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How a Firefighter's Small Action Saved Lives

Meet Me at the Mailbox

I grew up hearing the stories. My grandfather fought fires in Brooklyn as a young volunteer. As a 17-year-old, my father volunteered in a small farming community in the Connecticut River Valley. Then my husband of two years decided to join the local volunteer fire department early in the fall of 1992. He applied to the department, was interviewed, and then accepted as a member. The first time his pager went off was the evening before Thanksgiving. He rushed out the door, and I sat at home waiting for him to return, safe and sound. He returned late that night, tired, smelling of smoke, with a satisfied grin on his face. He had helped someone in need, a complete stranger. If felt good. I asked him what he did at the fire scene.

"I directed traffic around the scene so the firefighters and firetrucks could move around without worrying about being hit by a car." I responded, "I can do that!" So, I did. I submitted my membership application, went through the interview process, and was also accepted as a member of the fire department the following month. The family legacy continued.

For twenty years, I served my community as a volunteer firefighter. Early on I grew accustomed to the comments of "It’s a girl!" and "Aren’t you too small to fight fires?" I proved that I was just as capable as any of the men to handle a firehose, tackle a brush fire, or extract a car crash victim. The National Fire Protection Association estimated that of the 1,115,000 firefighters in the United States in 2018, 745,000 were volunteer firefighters. Of those volunteers, 78,500 firefighters were women. That’s right! Women made up over 10 percent of the volunteer firefighters in the United States, and the number keeps growing.

The smallest actions on our part can change or save a life! My regular job was for the local government offices, and fortunately, I was allowed to leave work for emergency calls in the middle of the day. I even joined our volunteer ambulance squad to assist the sick and injured in our community. Through both the fire department and the ambulance squad, I saw my rural community as it struggled with pain and tragedy through accidents, illnesses, and death. I also witnessed the community as it celebrated finding the lost, survival from crashes, and, joy of joys, new births!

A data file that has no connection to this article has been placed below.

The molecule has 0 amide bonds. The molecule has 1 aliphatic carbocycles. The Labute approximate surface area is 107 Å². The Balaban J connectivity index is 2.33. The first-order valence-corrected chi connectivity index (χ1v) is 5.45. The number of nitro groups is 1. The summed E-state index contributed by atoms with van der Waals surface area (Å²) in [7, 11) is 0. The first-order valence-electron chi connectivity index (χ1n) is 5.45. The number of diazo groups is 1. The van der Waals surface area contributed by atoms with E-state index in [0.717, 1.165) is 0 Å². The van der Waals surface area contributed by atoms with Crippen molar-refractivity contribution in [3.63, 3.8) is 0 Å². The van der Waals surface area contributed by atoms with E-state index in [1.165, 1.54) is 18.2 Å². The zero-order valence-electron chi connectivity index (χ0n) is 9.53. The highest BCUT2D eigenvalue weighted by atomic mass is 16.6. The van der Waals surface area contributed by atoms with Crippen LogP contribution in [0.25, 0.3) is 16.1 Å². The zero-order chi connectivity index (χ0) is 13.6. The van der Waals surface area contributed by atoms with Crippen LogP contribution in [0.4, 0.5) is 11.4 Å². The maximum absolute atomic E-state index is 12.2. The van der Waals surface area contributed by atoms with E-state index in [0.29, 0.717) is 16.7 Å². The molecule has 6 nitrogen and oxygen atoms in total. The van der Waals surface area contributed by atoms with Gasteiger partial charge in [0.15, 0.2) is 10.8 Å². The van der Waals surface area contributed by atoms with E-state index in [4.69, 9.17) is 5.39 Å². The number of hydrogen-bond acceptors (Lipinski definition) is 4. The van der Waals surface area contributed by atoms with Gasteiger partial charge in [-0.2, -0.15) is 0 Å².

One of my favorite activities was providing fire safety information to local children. The men in my fire department did not enjoy it as much as I did. Every October, our fire department participated in Fire Prevention Week. The school bell would ring, and children would flood out the doors to the parking lot where we had our fire trucks and gear set up. Lessons in "Stop! Drop! and Roll!" and "Meet Me at the Mailbox," and how to operate a hand pump engaged students and teachers alike. We would sing a song with actions for each word and end up rolling on the asphalt or grass to extinguish pretend flames on our clothes. The "Meet Me" exercise had everyone thinking of a spot where the family could meet in case of a house fire. It had to be a safe spot, away from the danger, but accessible by everyone. Most houses in our community had a mailbox at the end of the driveway so it was our most frequently chosen spot. My fellow firefighters stressed the importance of the whole family knowing the phrase, "In case of a house fire, meet me at the mailbox!" Little did I know the impact this effort would have.

On a chilly, March afternoon my department was dispatched to a house fire. The address was for a wooded area at the base of a mountain. After setting tire chocks behind my firetruck’s wheels, so it wouldn’t roll downhill, I turned to survey the scene. A small voice cried out, "It’s the Fire Lady!" Suddenly I was surrounded by a pair of adults and three small children. The youngest kept shouting, "It’s her! The Fire Lady!"

The mother grabbed my arm saying, "Our daughter kept her wits, knew to get all of us out and to gather at the mailbox. She learned it last fall at the firehouse. You saved our lives!" Truly, we must remember that the smallest actions on our part can change or save a life!

About Mary

Mary T. Howard is a retired planner and transportation specialist in the Hudson Valley of New York State. A twenty-year veteran of the volunteer fire service, she continues to offer assistance to her town, serving on government and parish boards. She encourages everyone to find ways to serve the public good with their time and talents. Such activities benefit both the individual and the community.

Copyright 2021, The Old Schoolhouse®. Used with permission. All rights reserved by the author. Originally appeared in the Summer 2021 issue of The Old Schoolhouse® Magazine, the trade publication for homeschool moms. Read The Old Schoolhouse® Magazine free at www.TOSMagazine.com, or download the free reader apps at www.TOSApps.com for mobile devices. Read the STORY of The Old Schoolhouse® Magazine and how it came to be.

Photo credit: © Getty Images/Kara Capaldo

Mary T. Howard is a retired planner and transportation specialist in the Hudson Valley of New York State. A twenty-year veteran of the volunteer fire service, she continues to offer assistance to her town, serving on government and parish boards. She encourages everyone to find ways to serve the public good with their time and talents. Such activities benefit both the individual and the community.

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